Five tips for a successful return to school

For you and your child, getting back into the school routine after a long summer break can be a challenge. After a turbulent time in education, we provide our five tips to help you hit the ground running this September.  

1. Maintain structure and routine  

Most parents can agree that children  thrive  with  a good routine. It allows them to understand the difference between enjoyable tasks, such as play, and more mundane and functional tasks, like homework. Having this clear cut distinction promotes levels of focus as well ensuring that children feel safe and secure in their environment. 

You can also suggest exciting  extracurricular activities for your child, before, or after the school day. Popular examples include learning a musical instrument, joining a sports team, or joining a Unit Guiding club such as Brownies or Scouts. These activities will help your child develop many useful life skills, be well rounded, and promote healthy habits.

For children of all ages, and right through their teens, socialising should be a key part of the week. It provides a time for them to switch off from the demands and rigid rules of school and just focus on having fun and developing life-long friendships. Finding a well-structured and balanced week, where there is time for homework, extracurricular activities and social events, will be beneficial for your child. 

2. Promote good organisation skills

We all know that lovely feeling of being on top of our workload, and how anxiety and stress builds up when we fail to do so. Children are exactly the same with their school work, so it is important that parents support them as much as possible with their organisational skills. 

Having a physical copy of a timetable that is easily visible to you and your child can help with organising resources, attending activities, and completing homework tasks on time. This timetable could be the one provided by the school, or even one personally created by you and your child that includes all school commitments, extracurricular activities, free time and homework time. Encouraging your child to take ownership over their week, by involving them as much as possible typically makes a successful schedule. For younger students, this could mean them decorating their timetable, and for teens, sitting down and discussing how they would like their week to look and agreeing on a good routine. 

Don’t forget to check your child’s homework diary each week. If it looks empty don’t be afraid to ask their teacher what they should expect to find inside and how they can best support their child to fully utilise it. High standards of organisation should be expected at the start of the year, setting them up to continue throughout. 

3. Extend learning beyond the classroom

The opportunities for children to learn are endless and are certainly not limited to what happens in the classroom. Learning can happen anywhere; during breakfast, on the school run, or after school. Take time to engage with your child about their learning, answer their questions, and encourage  open discussion. 

A great deal  of new learning or indeed consolidation of old learning can happen outside the classroom. For example, on trips to museums, galleries and historical sites with family and friends. This will strike a balance between supporting your child’s development but also offering enjoyable down time at the weekend.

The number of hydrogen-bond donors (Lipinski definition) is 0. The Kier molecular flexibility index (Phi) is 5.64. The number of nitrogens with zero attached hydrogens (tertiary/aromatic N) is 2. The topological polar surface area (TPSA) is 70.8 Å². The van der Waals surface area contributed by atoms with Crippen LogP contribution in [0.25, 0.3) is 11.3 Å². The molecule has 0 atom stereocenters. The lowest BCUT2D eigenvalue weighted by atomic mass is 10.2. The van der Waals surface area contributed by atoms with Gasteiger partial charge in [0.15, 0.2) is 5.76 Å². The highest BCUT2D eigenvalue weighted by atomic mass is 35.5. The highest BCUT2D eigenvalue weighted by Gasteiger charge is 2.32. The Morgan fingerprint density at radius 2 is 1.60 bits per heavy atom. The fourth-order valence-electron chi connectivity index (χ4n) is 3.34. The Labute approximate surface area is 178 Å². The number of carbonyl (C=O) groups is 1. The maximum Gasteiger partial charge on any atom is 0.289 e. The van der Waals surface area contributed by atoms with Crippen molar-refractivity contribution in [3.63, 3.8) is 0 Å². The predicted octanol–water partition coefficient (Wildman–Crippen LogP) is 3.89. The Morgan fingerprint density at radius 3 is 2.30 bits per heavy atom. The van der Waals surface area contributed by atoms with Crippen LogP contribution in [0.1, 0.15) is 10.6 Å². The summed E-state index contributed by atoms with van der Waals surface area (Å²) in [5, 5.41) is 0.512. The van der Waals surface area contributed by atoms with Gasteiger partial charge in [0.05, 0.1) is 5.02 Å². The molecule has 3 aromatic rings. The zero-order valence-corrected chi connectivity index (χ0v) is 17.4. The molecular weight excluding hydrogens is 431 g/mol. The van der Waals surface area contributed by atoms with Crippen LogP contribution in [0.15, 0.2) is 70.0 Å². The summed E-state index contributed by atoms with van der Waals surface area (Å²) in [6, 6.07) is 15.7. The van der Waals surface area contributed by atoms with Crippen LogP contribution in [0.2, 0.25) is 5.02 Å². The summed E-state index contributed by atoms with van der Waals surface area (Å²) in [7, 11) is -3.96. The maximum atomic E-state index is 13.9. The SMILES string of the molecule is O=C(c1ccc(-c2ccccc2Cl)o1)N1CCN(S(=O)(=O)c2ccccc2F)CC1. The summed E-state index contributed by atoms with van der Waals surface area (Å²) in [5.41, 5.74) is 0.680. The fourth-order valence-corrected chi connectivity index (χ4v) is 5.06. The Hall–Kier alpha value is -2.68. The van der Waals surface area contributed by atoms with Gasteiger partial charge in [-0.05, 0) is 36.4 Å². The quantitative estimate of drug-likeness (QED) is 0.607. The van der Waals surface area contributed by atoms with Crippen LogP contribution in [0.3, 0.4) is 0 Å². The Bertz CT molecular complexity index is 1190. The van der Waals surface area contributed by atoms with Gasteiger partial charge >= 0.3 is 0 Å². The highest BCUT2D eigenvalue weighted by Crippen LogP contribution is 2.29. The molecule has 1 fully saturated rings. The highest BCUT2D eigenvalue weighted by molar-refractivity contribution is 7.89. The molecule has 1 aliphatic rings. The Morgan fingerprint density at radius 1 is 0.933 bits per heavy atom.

4. Maintain a good sleep routine 

Studies have shown that children who regularly get enough sleep have improved attention, behavior, learning, memory, and overall mental and physical health. This will of course lead to better performance in school. 

The general rule for children between the ages of 3 and 16 is to have a minimum of 10 and a maximum of 13 hours of sleep per night. Sleep is even more effective when you go to bed and wake up at the same time everyday. 

Sleep can be disturbed by many different factors, however, the one factor that can be easily controlled in minimising the blue light given out from screens. Letting your child take their smartphone or laptop to bed with them will have detrimental effects on their quality of sleep so we suggest agreeing to some family-wide rules when it comes to screen time, for the start of this academic year. 

5. Seek help if you need it 

The journey through school can be challenging, with each stage of education presenting a new set of hurdles to overcome. Growing up is a challenge in itself; children have to navigate academic pressures, as well as manage hormonal, mental and social demands. On top of all this, children have had to deal with the constraints presented by the global pandemic, and in many cases these have had detrimental effects on their mental health. Seeking help from a teacher, private tutor, or therapist, depending on what is required, can help support your child through their difficult time. 

Wherever your child falls in the academic attainment level of the class they will have areas for development. It is about identifying these areas early, leaving time to improve them well before examinations. It may be as simple as improving their focus in class, their general organisation, or perhaps working on their reading. Or they may need more subject specific help, study skills or guidance with homework, and would benefit from regular one-to-one tuition. 

The tutors we work with at Simply Learning Tuition deliver more than just a lesson plan. They are role models and mentors, there to support your children academically but also encourage them to grow in confidence and tackle the many different challenges they will face through their education. 

If you, and your child, would like any help and guidance at any point during your child’s education then please do not hesitate to get in touch with one of our education consultants.